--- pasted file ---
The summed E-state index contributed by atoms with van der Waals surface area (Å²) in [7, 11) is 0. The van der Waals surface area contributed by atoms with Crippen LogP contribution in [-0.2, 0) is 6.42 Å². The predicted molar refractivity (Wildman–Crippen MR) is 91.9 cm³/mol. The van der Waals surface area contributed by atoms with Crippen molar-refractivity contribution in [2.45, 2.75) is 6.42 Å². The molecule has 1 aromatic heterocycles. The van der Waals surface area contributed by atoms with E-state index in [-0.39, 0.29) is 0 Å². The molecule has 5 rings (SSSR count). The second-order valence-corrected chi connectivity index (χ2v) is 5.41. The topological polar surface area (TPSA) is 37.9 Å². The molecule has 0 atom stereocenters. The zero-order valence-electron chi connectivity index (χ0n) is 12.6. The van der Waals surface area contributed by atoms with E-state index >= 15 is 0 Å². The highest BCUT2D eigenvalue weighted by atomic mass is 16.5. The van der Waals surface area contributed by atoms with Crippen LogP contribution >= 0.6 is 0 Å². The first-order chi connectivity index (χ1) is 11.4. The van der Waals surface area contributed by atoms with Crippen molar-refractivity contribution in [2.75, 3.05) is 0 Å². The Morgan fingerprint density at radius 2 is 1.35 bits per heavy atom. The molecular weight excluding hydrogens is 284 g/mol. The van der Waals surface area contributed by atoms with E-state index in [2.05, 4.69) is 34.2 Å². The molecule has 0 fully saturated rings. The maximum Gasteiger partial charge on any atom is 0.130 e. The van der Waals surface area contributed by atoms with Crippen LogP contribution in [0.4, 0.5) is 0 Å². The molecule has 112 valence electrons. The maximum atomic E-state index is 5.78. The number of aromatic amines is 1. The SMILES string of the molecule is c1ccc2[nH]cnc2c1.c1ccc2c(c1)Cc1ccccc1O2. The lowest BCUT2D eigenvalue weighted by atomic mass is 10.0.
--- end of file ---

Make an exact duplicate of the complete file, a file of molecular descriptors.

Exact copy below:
The summed E-state index contributed by atoms with van der Waals surface area (Å²) in [7, 11) is 0. The van der Waals surface area contributed by atoms with Crippen LogP contribution in [-0.2, 0) is 6.42 Å². The predicted molar refractivity (Wildman–Crippen MR) is 91.9 cm³/mol. The van der Waals surface area contributed by atoms with Crippen molar-refractivity contribution in [2.45, 2.75) is 6.42 Å². The molecule has 1 aromatic heterocycles. The van der Waals surface area contributed by atoms with E-state index in [-0.39, 0.29) is 0 Å². The molecule has 5 rings (SSSR count). The second-order valence-corrected chi connectivity index (χ2v) is 5.41. The topological polar surface area (TPSA) is 37.9 Å². The molecule has 0 atom stereocenters. The zero-order valence-electron chi connectivity index (χ0n) is 12.6. The van der Waals surface area contributed by atoms with E-state index >= 15 is 0 Å². The highest BCUT2D eigenvalue weighted by atomic mass is 16.5. The van der Waals surface area contributed by atoms with Crippen LogP contribution >= 0.6 is 0 Å². The first-order chi connectivity index (χ1) is 11.4. The van der Waals surface area contributed by atoms with Crippen molar-refractivity contribution in [2.75, 3.05) is 0 Å². The Morgan fingerprint density at radius 2 is 1.35 bits per heavy atom. The molecular weight excluding hydrogens is 284 g/mol. The van der Waals surface area contributed by atoms with E-state index in [2.05, 4.69) is 34.2 Å². The molecule has 0 fully saturated rings. The maximum Gasteiger partial charge on any atom is 0.130 e. The van der Waals surface area contributed by atoms with Crippen LogP contribution in [0.4, 0.5) is 0 Å². The molecule has 112 valence electrons. The maximum atomic E-state index is 5.78. The number of aromatic amines is 1. The SMILES string of the molecule is c1ccc2[nH]cnc2c1.c1ccc2c(c1)Cc1ccccc1O2. The lowest BCUT2D eigenvalue weighted by atomic mass is 10.0.